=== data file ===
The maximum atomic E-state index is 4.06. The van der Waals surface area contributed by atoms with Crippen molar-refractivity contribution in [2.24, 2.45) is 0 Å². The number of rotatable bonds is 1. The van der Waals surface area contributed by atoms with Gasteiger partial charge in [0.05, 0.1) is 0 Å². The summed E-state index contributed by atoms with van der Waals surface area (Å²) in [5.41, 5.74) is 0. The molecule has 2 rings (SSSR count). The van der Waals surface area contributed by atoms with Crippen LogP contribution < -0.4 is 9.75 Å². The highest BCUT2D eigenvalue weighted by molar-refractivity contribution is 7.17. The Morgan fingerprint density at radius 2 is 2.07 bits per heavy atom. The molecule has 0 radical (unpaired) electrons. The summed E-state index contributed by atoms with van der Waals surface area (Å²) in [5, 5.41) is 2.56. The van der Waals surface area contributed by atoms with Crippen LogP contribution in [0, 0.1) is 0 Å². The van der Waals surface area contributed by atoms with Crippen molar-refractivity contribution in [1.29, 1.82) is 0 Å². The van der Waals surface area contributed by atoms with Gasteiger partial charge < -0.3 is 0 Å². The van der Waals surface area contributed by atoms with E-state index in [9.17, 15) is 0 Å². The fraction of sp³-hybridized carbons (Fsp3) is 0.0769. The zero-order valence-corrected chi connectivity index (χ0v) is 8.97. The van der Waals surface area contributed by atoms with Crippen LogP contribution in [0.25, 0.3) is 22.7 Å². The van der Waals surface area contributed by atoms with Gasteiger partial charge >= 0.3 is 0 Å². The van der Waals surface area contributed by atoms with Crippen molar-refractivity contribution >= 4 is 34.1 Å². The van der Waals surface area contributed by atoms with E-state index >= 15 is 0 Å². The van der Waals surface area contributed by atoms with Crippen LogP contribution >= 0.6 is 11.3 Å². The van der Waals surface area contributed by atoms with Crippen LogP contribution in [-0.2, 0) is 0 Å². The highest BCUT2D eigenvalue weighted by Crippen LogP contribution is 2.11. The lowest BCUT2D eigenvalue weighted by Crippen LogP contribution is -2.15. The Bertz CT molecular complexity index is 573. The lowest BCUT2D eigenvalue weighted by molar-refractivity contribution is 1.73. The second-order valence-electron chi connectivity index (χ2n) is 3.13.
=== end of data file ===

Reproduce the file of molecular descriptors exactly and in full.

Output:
The maximum atomic E-state index is 4.06. The van der Waals surface area contributed by atoms with Crippen molar-refractivity contribution in [2.24, 2.45) is 0 Å². The number of rotatable bonds is 1. The van der Waals surface area contributed by atoms with Gasteiger partial charge in [0.05, 0.1) is 0 Å². The summed E-state index contributed by atoms with van der Waals surface area (Å²) in [5.41, 5.74) is 0. The molecule has 2 rings (SSSR count). The van der Waals surface area contributed by atoms with Crippen LogP contribution < -0.4 is 9.75 Å². The highest BCUT2D eigenvalue weighted by molar-refractivity contribution is 7.17. The Morgan fingerprint density at radius 2 is 2.07 bits per heavy atom. The molecule has 0 radical (unpaired) electrons. The summed E-state index contributed by atoms with van der Waals surface area (Å²) in [5, 5.41) is 2.56. The van der Waals surface area contributed by atoms with Crippen LogP contribution in [0, 0.1) is 0 Å². The van der Waals surface area contributed by atoms with Crippen molar-refractivity contribution in [1.29, 1.82) is 0 Å². The van der Waals surface area contributed by atoms with Gasteiger partial charge < -0.3 is 0 Å². The van der Waals surface area contributed by atoms with E-state index in [9.17, 15) is 0 Å². The fraction of sp³-hybridized carbons (Fsp3) is 0.0769. The zero-order valence-corrected chi connectivity index (χ0v) is 8.97. The van der Waals surface area contributed by atoms with Crippen LogP contribution in [0.25, 0.3) is 22.7 Å². The van der Waals surface area contributed by atoms with Gasteiger partial charge >= 0.3 is 0 Å². The van der Waals surface area contributed by atoms with Crippen molar-refractivity contribution >= 4 is 34.1 Å². The van der Waals surface area contributed by atoms with E-state index >= 15 is 0 Å². The van der Waals surface area contributed by atoms with Crippen LogP contribution >= 0.6 is 11.3 Å². The van der Waals surface area contributed by atoms with Crippen LogP contribution in [-0.2, 0) is 0 Å². The highest BCUT2D eigenvalue weighted by Crippen LogP contribution is 2.11. The lowest BCUT2D eigenvalue weighted by Crippen LogP contribution is -2.15. The Bertz CT molecular complexity index is 573. The lowest BCUT2D eigenvalue weighted by molar-refractivity contribution is 1.73. The second-order valence-electron chi connectivity index (χ2n) is 3.13.